SEC 2 Page 5 of 6Socrates favoured truth as the highest value, proposing that it could be discoveredthrough reason and logic in discussion: ergo, dialectic. Socratesvalued rationality (appealing to logic, not emotion) as the proper means forpersuasion, the discovery of truth, and the determinant for one's actions. ToSocrates, truth, not aretē, was the greater good, and each person should, above allelse, seek truth to guide one's life. Therefore, Socrates opposed the Sophists andtheir teaching of rhetoric as art and as emotional oratory requiring neither logic norproof.[4]Different forms of dialectical reasoning have emerged throughout historyfrom the Indosphere (Greater India) and the West (Europe). These forms includethe Socratic method, Hindu,Buddhist, Medieval, Hegeliandialectics, Marxist, Talmudic, and Neo-orthodoxy.2.2.7 PHENOMENOLOGICAL METHOD:Phenomenology (from Greek: phainómenon "that which appears"and lógos "study") is the philosophical study of the structures of experience andconsciousness. As a philosophical movement it was founded in the early years ofthe 20th century by Edmund Husserl and was later expanded upon by a circle ofhis followers at the universities of Göttingen and Munich inGermany. It thenspread to France, the United States, and elsewhere, often in contexts far removedfrom Husserl's early work.[1]Phenomenology, in Husserl's conception, is primarily concerned with thesystematic reflection on and study of the structures of consciousness andthe phenomena that appear in acts of consciousness. This ontology (study ofreality) can be clearly differentiated from the Cartesian method of analysis whichsees the world as objects, sets of objects, and objects acting and reacting upon oneanother.Husserl's conception of phenomenology has been criticized and developed not onlyby himself but also by students, such as Edith Stein, by hermeneutic philosophers,such as Martin Heidegger, by existentialists, such as Max Scheler, NicolaiHartmann, Maurice Merleau-Ponty, Jean-Paul Sartre, and by other philosophers,such as Paul Ricoeur, Jean-Luc Marion, Emmanuel Lévinas, andsociologists Alfred Schütz and Eric Voegelin.The object of phenomenological research is to draw from other people'sexperiences. Phenomenological researchers figuratively live through their subjectsso they can better understand the meaning of their experiences. Phenomenologicalresearch poses inherent challenges, as lived experience descriptions are neveridentical to lived experience itself. Thus, even if lived experience is captured right

SEC 2 Page 6 of 6at the moment, it is already transformed. For their part, researchers employ avariety of qualitative research methods to best preserve life meanings.2.2.8. HISTORICAL METHOD: Historical method comprises the techniquesand guidelines by which historians use primary sources and other evidence,including the evidence of archaeology, to research and then to write histories in theform of accounts of the past. The question of the nature, and even the possibility,of a sound historical method is raised in the philosophy of history as a question ofepistemology. The study of historical method and of different ways of writinghistory is known as historiography.2.2.9 Inductive logical method: An inductive logic is a system of evidentialsupport that extends deductive logic to less-than-certain inferences. For validdeductive arguments the premises logically entail the conclusion, where theentailment means that the truth of the premises provides a guarantee of the truth ofthe conclusion. Similarly, in a good inductive argument the premises shouldprovide some degree of support for the conclusion, where such support means thatthe truth of the premises indicates with some degree of strength that the conclusionis true. Presumably, if the logic of good inductive arguments is to be of any realvalue, the measure of support it articulates should meet the following condition:Criterion of Adequacy (CoA):As evidence accumulates, the degree to which the collection of true evidencestatements comes to support a hypothesis, as measured by the logic, should tend toindicate that false hypotheses are probably false and that true hypotheses areprobably true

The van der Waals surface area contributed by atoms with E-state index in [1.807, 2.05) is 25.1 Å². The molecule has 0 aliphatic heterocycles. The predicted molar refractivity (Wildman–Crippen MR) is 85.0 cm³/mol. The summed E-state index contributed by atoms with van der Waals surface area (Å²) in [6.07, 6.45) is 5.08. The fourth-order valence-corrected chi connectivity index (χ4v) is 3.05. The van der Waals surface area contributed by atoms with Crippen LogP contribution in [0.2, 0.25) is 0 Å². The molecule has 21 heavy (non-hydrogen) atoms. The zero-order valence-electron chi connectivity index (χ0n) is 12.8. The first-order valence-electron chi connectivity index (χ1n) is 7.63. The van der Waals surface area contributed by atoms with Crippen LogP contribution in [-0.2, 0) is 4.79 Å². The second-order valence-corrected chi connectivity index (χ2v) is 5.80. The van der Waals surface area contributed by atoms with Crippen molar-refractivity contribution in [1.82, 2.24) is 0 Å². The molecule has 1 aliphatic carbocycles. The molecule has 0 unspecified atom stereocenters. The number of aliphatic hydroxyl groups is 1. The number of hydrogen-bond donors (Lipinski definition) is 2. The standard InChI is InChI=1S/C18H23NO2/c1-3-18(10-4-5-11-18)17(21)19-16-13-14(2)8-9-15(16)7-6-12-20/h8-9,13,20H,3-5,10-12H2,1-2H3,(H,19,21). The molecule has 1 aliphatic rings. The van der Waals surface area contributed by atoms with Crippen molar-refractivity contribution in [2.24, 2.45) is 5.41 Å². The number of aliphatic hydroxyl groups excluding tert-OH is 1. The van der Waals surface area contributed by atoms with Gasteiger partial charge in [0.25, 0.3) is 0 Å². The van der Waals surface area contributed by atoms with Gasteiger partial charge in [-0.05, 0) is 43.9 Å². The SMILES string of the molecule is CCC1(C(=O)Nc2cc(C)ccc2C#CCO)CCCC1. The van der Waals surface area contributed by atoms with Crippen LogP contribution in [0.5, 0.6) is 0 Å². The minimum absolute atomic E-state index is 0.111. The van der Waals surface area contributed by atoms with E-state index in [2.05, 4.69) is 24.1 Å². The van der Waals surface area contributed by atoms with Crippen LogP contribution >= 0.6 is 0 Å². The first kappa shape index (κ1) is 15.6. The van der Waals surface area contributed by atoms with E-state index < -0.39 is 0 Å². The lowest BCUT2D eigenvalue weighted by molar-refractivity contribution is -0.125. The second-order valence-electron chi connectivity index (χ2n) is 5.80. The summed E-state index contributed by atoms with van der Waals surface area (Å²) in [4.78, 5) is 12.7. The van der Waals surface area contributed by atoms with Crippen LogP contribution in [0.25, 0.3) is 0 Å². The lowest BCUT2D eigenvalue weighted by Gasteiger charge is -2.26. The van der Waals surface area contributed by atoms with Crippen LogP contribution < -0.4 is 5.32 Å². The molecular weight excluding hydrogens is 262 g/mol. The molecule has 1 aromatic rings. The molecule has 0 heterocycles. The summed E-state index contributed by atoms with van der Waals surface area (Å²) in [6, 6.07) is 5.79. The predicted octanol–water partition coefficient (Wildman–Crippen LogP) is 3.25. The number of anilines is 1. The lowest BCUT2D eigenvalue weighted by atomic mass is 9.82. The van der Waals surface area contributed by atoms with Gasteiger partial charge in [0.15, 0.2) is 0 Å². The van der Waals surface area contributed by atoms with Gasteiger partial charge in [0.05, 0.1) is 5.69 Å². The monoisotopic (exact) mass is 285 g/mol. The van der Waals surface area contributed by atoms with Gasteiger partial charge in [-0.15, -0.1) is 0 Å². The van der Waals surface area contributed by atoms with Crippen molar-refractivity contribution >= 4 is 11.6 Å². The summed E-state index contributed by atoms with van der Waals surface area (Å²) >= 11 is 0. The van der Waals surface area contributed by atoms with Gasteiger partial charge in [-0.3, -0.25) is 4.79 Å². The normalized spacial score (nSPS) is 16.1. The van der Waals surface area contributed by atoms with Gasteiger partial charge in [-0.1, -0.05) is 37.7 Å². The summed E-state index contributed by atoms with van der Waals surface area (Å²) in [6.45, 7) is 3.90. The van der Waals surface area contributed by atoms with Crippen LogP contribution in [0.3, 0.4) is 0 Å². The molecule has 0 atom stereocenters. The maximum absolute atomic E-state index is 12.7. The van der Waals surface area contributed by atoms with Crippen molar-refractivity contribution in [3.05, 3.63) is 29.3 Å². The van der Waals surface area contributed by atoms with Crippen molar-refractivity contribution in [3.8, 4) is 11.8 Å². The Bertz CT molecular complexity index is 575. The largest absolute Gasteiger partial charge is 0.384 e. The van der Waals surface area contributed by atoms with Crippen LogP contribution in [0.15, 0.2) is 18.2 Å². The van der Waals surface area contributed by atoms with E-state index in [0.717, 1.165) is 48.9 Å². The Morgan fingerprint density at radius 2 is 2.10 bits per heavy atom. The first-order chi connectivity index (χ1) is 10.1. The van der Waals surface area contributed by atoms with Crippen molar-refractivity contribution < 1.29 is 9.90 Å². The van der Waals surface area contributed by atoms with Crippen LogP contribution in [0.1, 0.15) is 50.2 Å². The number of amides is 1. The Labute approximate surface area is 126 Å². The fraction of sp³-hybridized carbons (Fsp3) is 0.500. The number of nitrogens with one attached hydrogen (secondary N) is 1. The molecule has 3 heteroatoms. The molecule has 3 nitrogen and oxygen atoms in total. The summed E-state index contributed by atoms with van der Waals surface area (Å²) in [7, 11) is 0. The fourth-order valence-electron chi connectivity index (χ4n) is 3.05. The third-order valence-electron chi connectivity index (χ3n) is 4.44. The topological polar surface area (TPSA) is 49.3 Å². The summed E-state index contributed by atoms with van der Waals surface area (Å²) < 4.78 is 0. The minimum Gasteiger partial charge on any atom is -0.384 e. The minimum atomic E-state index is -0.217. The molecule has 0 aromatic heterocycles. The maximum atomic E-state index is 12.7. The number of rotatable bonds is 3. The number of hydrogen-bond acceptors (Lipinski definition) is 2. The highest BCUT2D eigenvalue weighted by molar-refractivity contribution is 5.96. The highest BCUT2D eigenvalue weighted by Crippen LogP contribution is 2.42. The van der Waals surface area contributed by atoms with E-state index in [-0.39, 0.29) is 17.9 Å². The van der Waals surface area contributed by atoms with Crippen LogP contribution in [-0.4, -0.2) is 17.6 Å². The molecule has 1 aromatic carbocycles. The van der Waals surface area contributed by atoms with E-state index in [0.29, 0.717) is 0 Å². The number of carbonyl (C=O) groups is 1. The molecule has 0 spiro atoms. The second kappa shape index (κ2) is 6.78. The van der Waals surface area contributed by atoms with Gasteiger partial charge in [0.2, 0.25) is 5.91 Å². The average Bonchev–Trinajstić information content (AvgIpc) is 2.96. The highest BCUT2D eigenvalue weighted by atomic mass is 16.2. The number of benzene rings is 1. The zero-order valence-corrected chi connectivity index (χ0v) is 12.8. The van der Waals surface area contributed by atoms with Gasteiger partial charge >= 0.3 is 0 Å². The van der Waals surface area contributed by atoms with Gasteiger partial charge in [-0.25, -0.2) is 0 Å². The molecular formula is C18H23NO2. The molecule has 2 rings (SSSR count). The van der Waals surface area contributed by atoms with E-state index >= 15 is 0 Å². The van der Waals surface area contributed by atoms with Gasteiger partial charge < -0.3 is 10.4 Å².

2 scientific method 2.1 TYPES - SCIENTIFIC METHODS: The scientific method is a body of techniques for investigating phenomena, acquiring new knowledge, or correcting and integrating previous knowledge.[1] To be termed scientific, a method of inquiry must be based on empirical and measurable evidence subject to specific principles of reasoning.[2]